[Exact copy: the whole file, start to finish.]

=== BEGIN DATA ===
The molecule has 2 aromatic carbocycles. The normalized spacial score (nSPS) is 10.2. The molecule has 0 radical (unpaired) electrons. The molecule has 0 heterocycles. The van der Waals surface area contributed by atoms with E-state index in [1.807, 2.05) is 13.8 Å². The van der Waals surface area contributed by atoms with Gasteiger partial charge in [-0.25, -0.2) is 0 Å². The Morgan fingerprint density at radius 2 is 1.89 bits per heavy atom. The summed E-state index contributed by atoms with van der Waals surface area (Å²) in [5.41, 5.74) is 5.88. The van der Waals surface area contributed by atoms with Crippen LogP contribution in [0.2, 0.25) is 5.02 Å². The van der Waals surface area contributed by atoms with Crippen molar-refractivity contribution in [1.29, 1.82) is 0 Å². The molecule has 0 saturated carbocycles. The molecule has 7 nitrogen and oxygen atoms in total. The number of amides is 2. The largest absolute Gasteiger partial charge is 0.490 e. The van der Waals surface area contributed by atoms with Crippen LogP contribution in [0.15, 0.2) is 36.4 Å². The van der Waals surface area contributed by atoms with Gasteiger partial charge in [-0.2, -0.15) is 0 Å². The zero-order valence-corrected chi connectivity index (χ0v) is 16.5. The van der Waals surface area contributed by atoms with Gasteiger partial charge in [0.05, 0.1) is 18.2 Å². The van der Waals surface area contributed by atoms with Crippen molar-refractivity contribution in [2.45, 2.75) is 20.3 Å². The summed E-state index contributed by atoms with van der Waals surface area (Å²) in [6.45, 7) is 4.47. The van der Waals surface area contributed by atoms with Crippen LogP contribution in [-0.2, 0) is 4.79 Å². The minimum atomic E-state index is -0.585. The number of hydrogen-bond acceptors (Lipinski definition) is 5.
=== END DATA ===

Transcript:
The molecule has 2 aromatic carbocycles. The normalized spacial score (nSPS) is 10.2. The molecule has 0 radical (unpaired) electrons. The molecule has 0 heterocycles. The van der Waals surface area contributed by atoms with E-state index in [1.807, 2.05) is 13.8 Å². The van der Waals surface area contributed by atoms with Gasteiger partial charge in [-0.25, -0.2) is 0 Å². The Morgan fingerprint density at radius 2 is 1.89 bits per heavy atom. The summed E-state index contributed by atoms with van der Waals surface area (Å²) in [5.41, 5.74) is 5.88. The van der Waals surface area contributed by atoms with Crippen LogP contribution in [0.2, 0.25) is 5.02 Å². The van der Waals surface area contributed by atoms with Crippen molar-refractivity contribution in [1.29, 1.82) is 0 Å². The molecule has 0 saturated carbocycles. The molecule has 7 nitrogen and oxygen atoms in total. The number of amides is 2. The largest absolute Gasteiger partial charge is 0.490 e. The van der Waals surface area contributed by atoms with Crippen LogP contribution in [0.15, 0.2) is 36.4 Å². The van der Waals surface area contributed by atoms with Gasteiger partial charge in [-0.2, -0.15) is 0 Å². The zero-order valence-corrected chi connectivity index (χ0v) is 16.5. The van der Waals surface area contributed by atoms with Gasteiger partial charge in [0.05, 0.1) is 18.2 Å². The van der Waals surface area contributed by atoms with Crippen molar-refractivity contribution in [2.45, 2.75) is 20.3 Å². The summed E-state index contributed by atoms with van der Waals surface area (Å²) in [6.45, 7) is 4.47. The van der Waals surface area contributed by atoms with Crippen LogP contribution in [-0.2, 0) is 4.79 Å². The minimum atomic E-state index is -0.585. The number of hydrogen-bond acceptors (Lipinski definition) is 5.